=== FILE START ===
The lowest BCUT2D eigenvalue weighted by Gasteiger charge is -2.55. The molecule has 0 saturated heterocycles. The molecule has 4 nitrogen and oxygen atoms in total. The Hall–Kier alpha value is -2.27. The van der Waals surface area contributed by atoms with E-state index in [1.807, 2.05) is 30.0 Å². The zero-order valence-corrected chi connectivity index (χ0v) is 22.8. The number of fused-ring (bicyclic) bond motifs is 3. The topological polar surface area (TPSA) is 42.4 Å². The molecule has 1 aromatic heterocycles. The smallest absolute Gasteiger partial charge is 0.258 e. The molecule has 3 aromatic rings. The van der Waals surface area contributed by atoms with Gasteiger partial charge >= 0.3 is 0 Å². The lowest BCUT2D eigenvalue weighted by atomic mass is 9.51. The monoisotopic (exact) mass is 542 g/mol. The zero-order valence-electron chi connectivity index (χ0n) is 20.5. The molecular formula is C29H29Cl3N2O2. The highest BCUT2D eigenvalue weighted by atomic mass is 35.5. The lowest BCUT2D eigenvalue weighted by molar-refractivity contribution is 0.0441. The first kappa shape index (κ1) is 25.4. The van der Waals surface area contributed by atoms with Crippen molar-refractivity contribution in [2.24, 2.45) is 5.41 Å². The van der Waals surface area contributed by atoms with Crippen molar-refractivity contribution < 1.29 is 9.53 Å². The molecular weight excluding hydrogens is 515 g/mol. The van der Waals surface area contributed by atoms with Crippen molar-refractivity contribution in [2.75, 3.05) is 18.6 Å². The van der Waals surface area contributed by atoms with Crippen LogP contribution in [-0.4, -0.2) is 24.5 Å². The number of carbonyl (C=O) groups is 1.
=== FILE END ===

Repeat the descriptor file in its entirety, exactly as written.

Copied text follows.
The lowest BCUT2D eigenvalue weighted by Gasteiger charge is -2.55. The molecule has 0 saturated heterocycles. The molecule has 4 nitrogen and oxygen atoms in total. The Hall–Kier alpha value is -2.27. The van der Waals surface area contributed by atoms with E-state index in [1.807, 2.05) is 30.0 Å². The zero-order valence-corrected chi connectivity index (χ0v) is 22.8. The number of fused-ring (bicyclic) bond motifs is 3. The topological polar surface area (TPSA) is 42.4 Å². The molecule has 1 aromatic heterocycles. The smallest absolute Gasteiger partial charge is 0.258 e. The molecule has 3 aromatic rings. The van der Waals surface area contributed by atoms with Gasteiger partial charge >= 0.3 is 0 Å². The lowest BCUT2D eigenvalue weighted by atomic mass is 9.51. The monoisotopic (exact) mass is 542 g/mol. The zero-order valence-electron chi connectivity index (χ0n) is 20.5. The molecular formula is C29H29Cl3N2O2. The highest BCUT2D eigenvalue weighted by atomic mass is 35.5. The lowest BCUT2D eigenvalue weighted by molar-refractivity contribution is 0.0441. The first kappa shape index (κ1) is 25.4. The van der Waals surface area contributed by atoms with Crippen molar-refractivity contribution in [2.24, 2.45) is 5.41 Å². The van der Waals surface area contributed by atoms with Crippen molar-refractivity contribution < 1.29 is 9.53 Å². The molecular weight excluding hydrogens is 515 g/mol. The van der Waals surface area contributed by atoms with Crippen molar-refractivity contribution in [2.75, 3.05) is 18.6 Å². The van der Waals surface area contributed by atoms with Crippen LogP contribution in [-0.4, -0.2) is 24.5 Å². The number of carbonyl (C=O) groups is 1.